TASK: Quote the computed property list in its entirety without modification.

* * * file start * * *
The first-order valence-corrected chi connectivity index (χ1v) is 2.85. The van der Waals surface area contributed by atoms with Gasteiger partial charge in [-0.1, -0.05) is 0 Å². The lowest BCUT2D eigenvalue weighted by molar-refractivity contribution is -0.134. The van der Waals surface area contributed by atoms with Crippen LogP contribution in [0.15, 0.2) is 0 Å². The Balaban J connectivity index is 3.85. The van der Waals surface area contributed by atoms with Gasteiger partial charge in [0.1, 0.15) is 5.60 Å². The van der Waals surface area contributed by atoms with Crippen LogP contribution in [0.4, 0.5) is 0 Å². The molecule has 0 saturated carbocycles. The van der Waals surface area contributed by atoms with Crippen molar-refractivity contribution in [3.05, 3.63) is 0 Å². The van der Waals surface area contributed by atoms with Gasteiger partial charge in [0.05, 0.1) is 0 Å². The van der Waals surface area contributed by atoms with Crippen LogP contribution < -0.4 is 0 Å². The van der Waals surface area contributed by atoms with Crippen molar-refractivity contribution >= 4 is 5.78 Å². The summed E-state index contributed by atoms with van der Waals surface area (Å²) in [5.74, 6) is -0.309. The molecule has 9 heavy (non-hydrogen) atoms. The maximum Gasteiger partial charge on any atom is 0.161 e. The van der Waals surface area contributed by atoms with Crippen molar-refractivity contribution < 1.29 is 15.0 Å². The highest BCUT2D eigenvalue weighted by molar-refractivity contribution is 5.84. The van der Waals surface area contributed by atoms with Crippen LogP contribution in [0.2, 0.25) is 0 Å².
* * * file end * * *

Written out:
The first-order valence-corrected chi connectivity index (χ1v) is 2.85. The van der Waals surface area contributed by atoms with Gasteiger partial charge in [-0.1, -0.05) is 0 Å². The lowest BCUT2D eigenvalue weighted by molar-refractivity contribution is -0.134. The van der Waals surface area contributed by atoms with Crippen LogP contribution in [0.15, 0.2) is 0 Å². The Balaban J connectivity index is 3.85. The van der Waals surface area contributed by atoms with Gasteiger partial charge in [0.1, 0.15) is 5.60 Å². The van der Waals surface area contributed by atoms with Crippen LogP contribution in [0.4, 0.5) is 0 Å². The molecule has 0 saturated carbocycles. The van der Waals surface area contributed by atoms with Crippen molar-refractivity contribution in [3.05, 3.63) is 0 Å². The van der Waals surface area contributed by atoms with Gasteiger partial charge in [0.05, 0.1) is 0 Å². The van der Waals surface area contributed by atoms with Crippen LogP contribution < -0.4 is 0 Å². The van der Waals surface area contributed by atoms with Crippen molar-refractivity contribution >= 4 is 5.78 Å². The summed E-state index contributed by atoms with van der Waals surface area (Å²) in [5.74, 6) is -0.309. The molecule has 9 heavy (non-hydrogen) atoms. The maximum Gasteiger partial charge on any atom is 0.161 e. The van der Waals surface area contributed by atoms with Crippen molar-refractivity contribution < 1.29 is 15.0 Å². The highest BCUT2D eigenvalue weighted by molar-refractivity contribution is 5.84. The van der Waals surface area contributed by atoms with Crippen LogP contribution in [0.2, 0.25) is 0 Å².